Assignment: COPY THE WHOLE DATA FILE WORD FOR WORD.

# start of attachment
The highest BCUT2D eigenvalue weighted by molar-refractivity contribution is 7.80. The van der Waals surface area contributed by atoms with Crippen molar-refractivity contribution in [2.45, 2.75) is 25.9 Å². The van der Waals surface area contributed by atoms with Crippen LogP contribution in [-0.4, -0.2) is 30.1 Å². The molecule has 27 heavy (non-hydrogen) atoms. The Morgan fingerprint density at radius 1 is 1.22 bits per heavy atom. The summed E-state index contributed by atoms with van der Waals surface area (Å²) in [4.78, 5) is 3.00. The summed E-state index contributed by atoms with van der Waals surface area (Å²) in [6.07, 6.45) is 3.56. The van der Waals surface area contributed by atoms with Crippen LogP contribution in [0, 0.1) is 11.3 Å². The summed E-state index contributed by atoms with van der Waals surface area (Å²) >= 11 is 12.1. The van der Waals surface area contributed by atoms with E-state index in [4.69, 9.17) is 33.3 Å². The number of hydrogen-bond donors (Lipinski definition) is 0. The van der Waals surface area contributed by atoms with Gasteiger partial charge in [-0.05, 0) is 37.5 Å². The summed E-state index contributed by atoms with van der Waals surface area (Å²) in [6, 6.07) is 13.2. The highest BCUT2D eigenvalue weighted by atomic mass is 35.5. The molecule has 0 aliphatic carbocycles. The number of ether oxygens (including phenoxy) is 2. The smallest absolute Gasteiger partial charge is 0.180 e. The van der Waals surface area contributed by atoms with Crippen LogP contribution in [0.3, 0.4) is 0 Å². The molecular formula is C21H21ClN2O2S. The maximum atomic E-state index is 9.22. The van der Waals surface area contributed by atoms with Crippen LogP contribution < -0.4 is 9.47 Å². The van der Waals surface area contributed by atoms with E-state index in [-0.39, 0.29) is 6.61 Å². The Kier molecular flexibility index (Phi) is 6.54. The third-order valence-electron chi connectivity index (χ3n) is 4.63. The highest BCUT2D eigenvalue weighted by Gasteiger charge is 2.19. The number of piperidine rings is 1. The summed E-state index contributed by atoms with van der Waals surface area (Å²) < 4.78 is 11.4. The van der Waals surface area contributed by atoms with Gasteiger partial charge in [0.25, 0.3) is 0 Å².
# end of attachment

The highest BCUT2D eigenvalue weighted by molar-refractivity contribution is 7.80. The van der Waals surface area contributed by atoms with Crippen molar-refractivity contribution in [2.45, 2.75) is 25.9 Å². The van der Waals surface area contributed by atoms with Crippen LogP contribution in [-0.4, -0.2) is 30.1 Å². The molecule has 27 heavy (non-hydrogen) atoms. The Morgan fingerprint density at radius 1 is 1.22 bits per heavy atom. The summed E-state index contributed by atoms with van der Waals surface area (Å²) in [4.78, 5) is 3.00. The summed E-state index contributed by atoms with van der Waals surface area (Å²) in [6.07, 6.45) is 3.56. The van der Waals surface area contributed by atoms with Crippen LogP contribution in [0, 0.1) is 11.3 Å². The summed E-state index contributed by atoms with van der Waals surface area (Å²) >= 11 is 12.1. The van der Waals surface area contributed by atoms with E-state index in [4.69, 9.17) is 33.3 Å². The number of hydrogen-bond donors (Lipinski definition) is 0. The van der Waals surface area contributed by atoms with Gasteiger partial charge in [-0.05, 0) is 37.5 Å². The summed E-state index contributed by atoms with van der Waals surface area (Å²) in [6, 6.07) is 13.2. The highest BCUT2D eigenvalue weighted by atomic mass is 35.5. The molecule has 0 aliphatic carbocycles. The number of ether oxygens (including phenoxy) is 2. The smallest absolute Gasteiger partial charge is 0.180 e. The van der Waals surface area contributed by atoms with Crippen LogP contribution in [0.3, 0.4) is 0 Å². The molecular formula is C21H21ClN2O2S. The maximum atomic E-state index is 9.22. The van der Waals surface area contributed by atoms with Crippen LogP contribution < -0.4 is 9.47 Å². The van der Waals surface area contributed by atoms with E-state index in [-0.39, 0.29) is 6.61 Å². The Kier molecular flexibility index (Phi) is 6.54. The third-order valence-electron chi connectivity index (χ3n) is 4.63. The highest BCUT2D eigenvalue weighted by Gasteiger charge is 2.19. The number of piperidine rings is 1. The summed E-state index contributed by atoms with van der Waals surface area (Å²) < 4.78 is 11.4. The van der Waals surface area contributed by atoms with Gasteiger partial charge in [0.25, 0.3) is 0 Å².